Over the winter, I had the chance to work with actor and producer Martha Burns to design and create a website for her short film anthology Little Films About Big Moments. I’m really happy with how the project turned out — I got to combine a couple of my obsessions into one piece of work, and the site feels like a really natural extension of the films.

I want to thank my friend Khoa Nguyen for acting as technical mentor on the project, and Martha and her production team for their support and great ideas throughout the process.

I hope you check it out: www.littlefilms.ca!

Eye For Film Reviews Helioscape

The UK website Eye For Film offers a review of Helioscape’s premiere at DANCE:FILM 09 in Edinburgh.

This is a beautifully composed work. Beautifully danced. Beautifully photographed. But what I particularly liked was there was neither an absence of cinematic technical innovation nor an excess of it.

Thanks to Chris for the thoughtful review.

Film Festival Bingo — Print It Out And Play

Click for high-res version

 

Update: blogTO highlighted TIFF Bingo in their annual TIFF Film Schedule post.

Instructions: use with your film festival program guide’s film synopses or descriptions. Click for high-res print version. Inspired by yesterday’s release of the Toronto International Film Festival program book. Designed (hastily) by me, written by Pam Steele, Margie Niedzwiecki, and me. I’m going to see if the boys at TIFF will offer any prizes…

Love in Vain (TBA:48)

Entry for the Dance Films Association “What Moves You” 48-Hour Challenge. Link changed to higher-quality version uploaded Sunday morning; the original is here.

Cast: Robert Stephen and Cristina Tucciarone. Special thanks to Pat and Cathie Dwyer, Aryon Elmers, Barbara Lane, Simon MacIntyre, Bev Peat, Jenn Stephen, John and Jane Stephen, Teri Worthington, and all our other donors.

Love in Vain: The Exclusive Making-Of Post

So my entry for the Dance Films Association’s 48 Hour Challenge got in on time and on budget. I owe a huge thank-you to everybody who contributed to said budget; I will be contacting everyone who made a donation to check if I can include their name in this post.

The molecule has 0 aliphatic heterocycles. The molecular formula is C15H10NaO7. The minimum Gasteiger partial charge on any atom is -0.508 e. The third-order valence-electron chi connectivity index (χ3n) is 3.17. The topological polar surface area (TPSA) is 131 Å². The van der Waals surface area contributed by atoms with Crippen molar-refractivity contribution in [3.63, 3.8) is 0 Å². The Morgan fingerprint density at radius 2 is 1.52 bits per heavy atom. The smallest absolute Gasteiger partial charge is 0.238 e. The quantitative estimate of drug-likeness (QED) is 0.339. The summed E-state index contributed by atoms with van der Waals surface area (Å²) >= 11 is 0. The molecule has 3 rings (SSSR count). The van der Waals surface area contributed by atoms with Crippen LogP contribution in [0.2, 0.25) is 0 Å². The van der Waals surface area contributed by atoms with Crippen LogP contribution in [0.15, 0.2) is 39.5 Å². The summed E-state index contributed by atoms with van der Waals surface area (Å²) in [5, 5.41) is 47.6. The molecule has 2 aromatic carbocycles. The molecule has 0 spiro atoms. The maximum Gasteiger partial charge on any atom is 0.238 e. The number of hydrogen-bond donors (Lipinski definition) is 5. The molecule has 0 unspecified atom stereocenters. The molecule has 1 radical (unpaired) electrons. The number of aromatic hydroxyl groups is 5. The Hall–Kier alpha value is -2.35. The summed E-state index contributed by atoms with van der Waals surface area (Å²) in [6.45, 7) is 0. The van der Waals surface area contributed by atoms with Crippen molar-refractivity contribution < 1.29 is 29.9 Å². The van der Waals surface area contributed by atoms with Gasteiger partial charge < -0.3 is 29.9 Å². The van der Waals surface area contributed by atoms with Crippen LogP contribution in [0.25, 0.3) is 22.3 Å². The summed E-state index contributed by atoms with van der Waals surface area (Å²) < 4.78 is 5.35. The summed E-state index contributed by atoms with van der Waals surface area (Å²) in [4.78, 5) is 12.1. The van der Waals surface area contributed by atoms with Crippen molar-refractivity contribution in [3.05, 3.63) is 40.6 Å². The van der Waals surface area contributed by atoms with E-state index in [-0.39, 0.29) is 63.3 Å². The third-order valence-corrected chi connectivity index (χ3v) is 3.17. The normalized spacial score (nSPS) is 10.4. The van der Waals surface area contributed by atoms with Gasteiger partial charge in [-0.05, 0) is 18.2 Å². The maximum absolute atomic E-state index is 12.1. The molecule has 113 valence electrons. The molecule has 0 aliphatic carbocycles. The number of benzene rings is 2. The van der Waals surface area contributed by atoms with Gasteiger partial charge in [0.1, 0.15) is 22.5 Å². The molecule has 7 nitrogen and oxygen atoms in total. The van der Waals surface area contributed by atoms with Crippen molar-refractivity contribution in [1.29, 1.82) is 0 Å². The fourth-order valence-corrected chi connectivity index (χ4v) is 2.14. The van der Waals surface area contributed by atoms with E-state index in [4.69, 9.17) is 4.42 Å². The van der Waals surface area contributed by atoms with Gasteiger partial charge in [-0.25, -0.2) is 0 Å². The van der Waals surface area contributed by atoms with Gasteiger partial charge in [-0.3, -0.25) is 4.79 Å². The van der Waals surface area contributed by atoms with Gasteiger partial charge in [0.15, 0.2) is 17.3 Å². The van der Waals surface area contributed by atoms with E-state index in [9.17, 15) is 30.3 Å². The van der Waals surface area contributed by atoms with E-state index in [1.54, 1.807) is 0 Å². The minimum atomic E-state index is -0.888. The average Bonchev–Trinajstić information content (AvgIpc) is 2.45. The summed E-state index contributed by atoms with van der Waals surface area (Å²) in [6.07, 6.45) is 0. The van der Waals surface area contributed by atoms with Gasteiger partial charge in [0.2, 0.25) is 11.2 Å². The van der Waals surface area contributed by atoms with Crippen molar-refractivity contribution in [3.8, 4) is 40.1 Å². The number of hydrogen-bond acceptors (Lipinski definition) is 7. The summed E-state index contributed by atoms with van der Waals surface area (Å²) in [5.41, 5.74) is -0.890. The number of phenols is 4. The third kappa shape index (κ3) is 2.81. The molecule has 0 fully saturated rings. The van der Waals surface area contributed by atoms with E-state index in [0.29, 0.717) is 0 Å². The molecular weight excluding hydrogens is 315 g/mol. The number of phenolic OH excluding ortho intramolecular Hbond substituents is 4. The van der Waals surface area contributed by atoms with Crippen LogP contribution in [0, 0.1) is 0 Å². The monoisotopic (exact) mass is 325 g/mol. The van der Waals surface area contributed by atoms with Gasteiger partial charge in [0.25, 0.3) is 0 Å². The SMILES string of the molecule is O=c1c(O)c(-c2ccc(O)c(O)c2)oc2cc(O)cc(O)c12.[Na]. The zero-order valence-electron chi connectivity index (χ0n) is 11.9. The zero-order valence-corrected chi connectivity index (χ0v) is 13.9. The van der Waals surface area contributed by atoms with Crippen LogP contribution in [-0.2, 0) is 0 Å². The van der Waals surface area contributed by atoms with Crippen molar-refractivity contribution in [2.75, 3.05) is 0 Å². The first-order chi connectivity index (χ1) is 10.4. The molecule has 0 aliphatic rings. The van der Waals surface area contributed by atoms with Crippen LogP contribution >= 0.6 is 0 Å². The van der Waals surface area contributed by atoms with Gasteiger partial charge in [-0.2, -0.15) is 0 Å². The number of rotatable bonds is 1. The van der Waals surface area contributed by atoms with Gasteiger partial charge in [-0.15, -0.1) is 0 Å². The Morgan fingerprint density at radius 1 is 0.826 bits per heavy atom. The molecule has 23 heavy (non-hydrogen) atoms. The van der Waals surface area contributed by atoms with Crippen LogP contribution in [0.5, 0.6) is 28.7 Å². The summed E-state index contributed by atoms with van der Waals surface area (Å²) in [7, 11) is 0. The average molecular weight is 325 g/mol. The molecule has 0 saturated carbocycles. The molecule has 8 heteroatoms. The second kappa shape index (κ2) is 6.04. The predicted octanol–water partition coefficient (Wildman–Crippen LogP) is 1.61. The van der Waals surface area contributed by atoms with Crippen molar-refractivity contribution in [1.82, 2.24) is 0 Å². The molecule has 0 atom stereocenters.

The film was made possible by the incredible team of people who jumped onboard this particular crazy train. Robert Stephen and Cristina Tucciarone were fantastic in the studio and in performance; I have to thank Robert—who has just been deservedly promoted to second soloist at the National Ballet of Canada—especially for putting attractive flesh on the bones of a very quickly-set piece of choreography. Elena Lobsanova (also now a second soloist) acted as rehearsal director and did wonders clarifying character in the choreography as the paint dried. Jeff Morris acted as my technical Yoda, and managed to remind me of various applicable laws of physics in time for me to figure out how to bend rather than break them. Pam Steele combined Stalin’s logistical talents with the grace and kindness of…well, not Josef Stalin. The miraculous John Webster got me thinking about the blues and shared much of his incredible collection of music. None of my work would be possible without Ryan Fontaine.

Two days is forty-eight hours. That’s a six-day work week, if you don’t sleep. And I didn’t, much. Friday night from midnight to three I bought and read newspapers, blogs, and tabloids; I came across the Sheela Ward Friendship Club, a syndicated classified column, in the Sun and the Globe and it hooked me immediately.

NY. 112-089. Correctional Institute Inmate. Tall, handsome Black gentleman. Romantic, compassionate, understanding, soon released. In search of a special lady for LTR. Age 40-60, race not important, a warm heart is.

TX. 112-088. Gentleman, financially secure looking for poor woman for wife. 50-55, very healthy, 5′ tall, under 140lbs, non-smoker.

IL. 112-094. Correctional institute inmate. I’m lonely, 28, handsome. Seeking a nice lady to write. Prefer if your over weight, unattractive, and older than I. Non greedy of course. Smile.

OH. 112-091. Correctional Institute Inmate. Smile. Promise, honesty, a lot of mail and smiles, a real friend, someone you can believe in. Implicitly on your time, allow me to earn your trust.

FL. 112-098. Correctional Institute Inmate. SWM 32. Good-hearted badboy. Been in twelve years. Shed a thousand tears. Love play, lots to say. Enjoy writing, studying, thinking, and laughing. Please respond.

The connection to the blues and specifically to Robert Johnson’s “Love in Vain” (the recording of which is in the public domain) happened almost automatically when I read the above ads. I slept for two hours and then literally shot from dawn to midnight (with some rehearsal time in the middle in a studio donated by the National Ballet of Canada). Saturday, I got a couple hours sleep and then hunkered down and edited.

The one disappointing part of the experience was the upload near midnight Saturday to dancemedia.com. I don’t know if their site was getting hammered with other entries, but it was sluggish and kept dropping the upstream connection. I’m sure there are promotional considerations involved, but I would suggest that the DFA use proven infrastructure like YouTube in future events.

I’m very happy with the finished film. Good music goes a long way, and this was: as Robert said, none of us got even remotely tired of it despite it playing on repeat for about twelve hours. Much of the tone emerged during editing as I watched Robert’s performance. I storyboarded the piece pretty carefully (if illegibly) and ended up sticking pretty closely to the plan in the editing.

Crucifixion Checklist

This is one of the many lists I scrawled before the shoot. You might think I was heading out to crucify someone; if you can’t read the chicken-scratch, it reads, “BRING: staple gun, hammer/driver, screws, dance stuff, advil, hacksaw, cell numbers, MUSIC.” I think that says it all.

Help Us Do Something Crazy

More information about the contest.

48 Hours — Let’s Do A Thing

Entered the DFA’s Choreograph/Shoot/Edit in 48 Hours contest. Video is online.(0)